1896: Tidal wave hit Happy Camp.

1897: Tillamook Indians awarded a settlement of their cla
ims for lands taken by the United States. "3-year old son of George & Mary Johnson fell into Desmond Slough and drowned in 6 inches of water."

1897 - 1900: Ship "Free Trade" set sail from Netarts Bay for San Francisco but failed to arrive. No trace of her or crew ever found. Failure of shipment forced closure of mill.

1901 & 1903: Naturalists William L. Findley and Herman Bohlamn photographed and recorded wildlife on Three Arch Rocks. Their efforts led President Theodore Roosevelt to designate the rocks a National Wildlife Refuge in 1907.

1902: Edner's home and store located near where "Pearl" (of Pearl Street) lived
. "Virtually all the shoreline by 1903 of the bay was occupied, showing dependence of tide-land resources.

1
906: George W. Phelps (father of Mildred Edner) built first store in Netarts, just west of Happy Camp.

1910: First trip by automobile from Newberg to Tillamook. In the same year the old lamp (in the Cape Meares Lighthouse) was replaced with an incandescent oil vapor lamp. (Headlight Herald, April 27, 1973)

1911: Opening of railroad to Tillamook
. By 1915 a plank road through the timber to Netarts had replaced the dirt wagon road.

1917: Second mill established (water powered) at Whiskey Creek, owned by Peder Erickson and Otto Kyle. Supplied ready-cut houses or cottages for tourist camps (Happy Camp?). This mill later cut Sitka spruce for World War I bi-planes.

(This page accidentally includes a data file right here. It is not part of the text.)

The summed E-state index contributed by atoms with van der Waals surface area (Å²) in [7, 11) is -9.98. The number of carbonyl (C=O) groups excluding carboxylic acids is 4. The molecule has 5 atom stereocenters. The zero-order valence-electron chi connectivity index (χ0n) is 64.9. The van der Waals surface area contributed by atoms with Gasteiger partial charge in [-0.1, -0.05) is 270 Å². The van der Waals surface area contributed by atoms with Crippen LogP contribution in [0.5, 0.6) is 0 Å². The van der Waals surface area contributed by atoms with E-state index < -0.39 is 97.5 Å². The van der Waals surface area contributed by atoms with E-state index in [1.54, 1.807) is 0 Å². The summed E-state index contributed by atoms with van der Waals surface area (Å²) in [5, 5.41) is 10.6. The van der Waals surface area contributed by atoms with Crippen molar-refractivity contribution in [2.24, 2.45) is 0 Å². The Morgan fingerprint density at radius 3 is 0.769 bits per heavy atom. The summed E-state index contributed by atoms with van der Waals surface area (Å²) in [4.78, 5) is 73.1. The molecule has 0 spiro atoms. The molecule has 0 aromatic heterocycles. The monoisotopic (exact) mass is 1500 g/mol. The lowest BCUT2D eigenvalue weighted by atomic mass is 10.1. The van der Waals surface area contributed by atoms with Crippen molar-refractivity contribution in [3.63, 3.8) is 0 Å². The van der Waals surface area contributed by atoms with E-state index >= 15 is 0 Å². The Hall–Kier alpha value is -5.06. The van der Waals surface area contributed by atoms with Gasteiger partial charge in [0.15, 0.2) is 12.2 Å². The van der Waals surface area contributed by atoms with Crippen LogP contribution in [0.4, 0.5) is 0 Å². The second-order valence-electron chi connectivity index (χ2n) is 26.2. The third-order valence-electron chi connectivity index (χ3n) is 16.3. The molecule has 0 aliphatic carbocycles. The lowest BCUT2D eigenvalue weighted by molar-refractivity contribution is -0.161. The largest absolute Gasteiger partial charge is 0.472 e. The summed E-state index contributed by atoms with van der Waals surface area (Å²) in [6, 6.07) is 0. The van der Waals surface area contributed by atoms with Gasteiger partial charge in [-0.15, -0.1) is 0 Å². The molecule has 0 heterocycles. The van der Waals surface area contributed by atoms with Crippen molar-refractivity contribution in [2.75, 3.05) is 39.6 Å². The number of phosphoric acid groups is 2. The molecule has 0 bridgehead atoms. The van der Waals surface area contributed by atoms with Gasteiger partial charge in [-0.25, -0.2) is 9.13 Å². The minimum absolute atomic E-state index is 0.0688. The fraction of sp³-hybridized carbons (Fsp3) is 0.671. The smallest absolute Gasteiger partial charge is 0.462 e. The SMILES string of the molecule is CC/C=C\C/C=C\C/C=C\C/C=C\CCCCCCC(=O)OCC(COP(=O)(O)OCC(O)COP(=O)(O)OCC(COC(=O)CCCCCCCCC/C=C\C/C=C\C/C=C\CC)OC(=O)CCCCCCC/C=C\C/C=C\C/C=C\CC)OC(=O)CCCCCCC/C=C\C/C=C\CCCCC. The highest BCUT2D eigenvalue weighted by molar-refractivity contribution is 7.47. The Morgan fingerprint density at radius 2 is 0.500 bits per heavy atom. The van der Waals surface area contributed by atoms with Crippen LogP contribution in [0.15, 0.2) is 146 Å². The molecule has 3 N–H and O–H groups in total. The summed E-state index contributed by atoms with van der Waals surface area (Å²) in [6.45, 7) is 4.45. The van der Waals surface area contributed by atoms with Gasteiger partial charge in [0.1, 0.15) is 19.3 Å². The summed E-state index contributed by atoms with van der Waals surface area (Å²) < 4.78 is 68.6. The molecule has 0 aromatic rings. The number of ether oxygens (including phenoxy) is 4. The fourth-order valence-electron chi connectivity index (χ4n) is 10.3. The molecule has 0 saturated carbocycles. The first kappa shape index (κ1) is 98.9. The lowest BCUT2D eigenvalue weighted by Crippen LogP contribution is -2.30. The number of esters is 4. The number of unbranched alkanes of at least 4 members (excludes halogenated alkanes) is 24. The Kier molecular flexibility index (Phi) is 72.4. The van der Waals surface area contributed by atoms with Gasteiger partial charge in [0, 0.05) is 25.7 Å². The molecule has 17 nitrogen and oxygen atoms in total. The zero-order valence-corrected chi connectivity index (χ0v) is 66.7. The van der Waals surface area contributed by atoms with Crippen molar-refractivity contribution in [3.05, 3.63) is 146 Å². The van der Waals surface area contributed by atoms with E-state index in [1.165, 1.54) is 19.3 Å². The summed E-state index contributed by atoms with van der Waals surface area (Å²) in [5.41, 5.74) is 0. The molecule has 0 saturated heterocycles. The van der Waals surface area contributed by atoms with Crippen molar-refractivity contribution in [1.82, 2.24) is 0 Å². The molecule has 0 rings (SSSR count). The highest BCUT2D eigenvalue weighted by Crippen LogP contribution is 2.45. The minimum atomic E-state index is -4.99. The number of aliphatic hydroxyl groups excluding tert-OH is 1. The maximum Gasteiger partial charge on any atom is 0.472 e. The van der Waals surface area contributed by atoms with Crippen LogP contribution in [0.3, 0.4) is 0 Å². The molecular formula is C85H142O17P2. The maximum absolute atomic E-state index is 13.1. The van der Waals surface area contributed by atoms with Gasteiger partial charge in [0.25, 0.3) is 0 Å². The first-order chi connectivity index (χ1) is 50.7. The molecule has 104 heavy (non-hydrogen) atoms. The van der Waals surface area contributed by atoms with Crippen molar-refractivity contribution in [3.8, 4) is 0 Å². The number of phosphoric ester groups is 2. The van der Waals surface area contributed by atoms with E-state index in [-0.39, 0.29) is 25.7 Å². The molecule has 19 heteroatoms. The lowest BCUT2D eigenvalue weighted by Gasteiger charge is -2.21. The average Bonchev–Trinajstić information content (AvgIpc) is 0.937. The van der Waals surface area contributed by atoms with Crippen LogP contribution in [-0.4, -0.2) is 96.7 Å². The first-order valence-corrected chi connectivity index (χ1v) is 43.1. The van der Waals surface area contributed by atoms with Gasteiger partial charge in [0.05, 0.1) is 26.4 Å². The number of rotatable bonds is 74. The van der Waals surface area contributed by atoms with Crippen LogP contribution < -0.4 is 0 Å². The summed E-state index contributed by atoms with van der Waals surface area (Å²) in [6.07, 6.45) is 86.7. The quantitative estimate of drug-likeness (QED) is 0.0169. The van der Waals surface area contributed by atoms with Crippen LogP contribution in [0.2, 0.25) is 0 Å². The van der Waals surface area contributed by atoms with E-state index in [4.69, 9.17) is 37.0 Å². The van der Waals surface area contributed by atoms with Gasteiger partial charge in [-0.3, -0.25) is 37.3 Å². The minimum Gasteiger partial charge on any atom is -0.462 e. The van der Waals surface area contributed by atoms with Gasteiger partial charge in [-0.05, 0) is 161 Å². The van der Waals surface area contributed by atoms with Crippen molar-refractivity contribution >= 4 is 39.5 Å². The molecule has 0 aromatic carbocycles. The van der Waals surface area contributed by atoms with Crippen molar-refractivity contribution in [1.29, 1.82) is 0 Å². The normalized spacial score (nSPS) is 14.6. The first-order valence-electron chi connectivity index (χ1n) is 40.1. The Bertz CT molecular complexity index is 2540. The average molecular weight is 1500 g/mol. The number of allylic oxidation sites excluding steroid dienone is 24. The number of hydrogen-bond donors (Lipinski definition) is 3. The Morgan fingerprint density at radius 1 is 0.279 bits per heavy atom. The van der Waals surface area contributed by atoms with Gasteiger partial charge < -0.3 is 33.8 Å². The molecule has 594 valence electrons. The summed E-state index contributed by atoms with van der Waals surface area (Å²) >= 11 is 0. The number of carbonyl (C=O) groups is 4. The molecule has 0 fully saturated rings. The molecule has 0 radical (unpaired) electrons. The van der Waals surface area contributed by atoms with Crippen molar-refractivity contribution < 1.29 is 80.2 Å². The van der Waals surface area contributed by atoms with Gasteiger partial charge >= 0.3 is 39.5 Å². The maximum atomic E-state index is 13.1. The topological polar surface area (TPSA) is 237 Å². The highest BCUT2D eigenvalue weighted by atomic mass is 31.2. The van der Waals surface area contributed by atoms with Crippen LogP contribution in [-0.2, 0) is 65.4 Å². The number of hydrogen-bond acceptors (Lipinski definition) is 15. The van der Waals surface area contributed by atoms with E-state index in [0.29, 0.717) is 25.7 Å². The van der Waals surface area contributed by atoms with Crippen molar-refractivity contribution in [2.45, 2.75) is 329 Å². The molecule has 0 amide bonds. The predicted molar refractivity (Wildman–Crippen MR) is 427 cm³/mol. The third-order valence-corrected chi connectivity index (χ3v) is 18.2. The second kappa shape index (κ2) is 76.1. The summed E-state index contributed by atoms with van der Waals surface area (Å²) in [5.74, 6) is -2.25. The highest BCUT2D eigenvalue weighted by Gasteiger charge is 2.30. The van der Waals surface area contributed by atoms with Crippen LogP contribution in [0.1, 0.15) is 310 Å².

1917: Clarence Edner and 3 sons (George, Jack, and Robert) bought the store west of Happy Camp. Renamed it from "Inside Inn" to "Camp Edner". Store divided into rental apartments upstairs, with family living-quarters in back of store.

1920's: Automobiles arrived in area. Improvement of Old Netarts Road into Netarts from
Tillamook via summit
. Car road extended to Oceanside. Most roads could only be used in the summer time, when the road was dry. The oldest still-standing structures in Netarts/Oceanside area were erected then. There was a livery stable at Happy Camp, now demolished.

1920's: Extensive logging on east slope of Netarts Bay.

1930"s: E
lectric power came to Netarts.

1
934: Tillamook Pioneer Society organized. Second incandescent oil-vapor lamp at the Meares Lighthouse was replaced by an electrified lamp.

1935: 935 acres donated by U.S. Lighthouse Service toward park on Cape Lookout. Louis W. Hill Family Foundation donated the Netarts Sand Spit to expand the park. The Hill property had once been purchased as possible land for a coastal railway. ECW prepared plans for Cape Lookout State Park.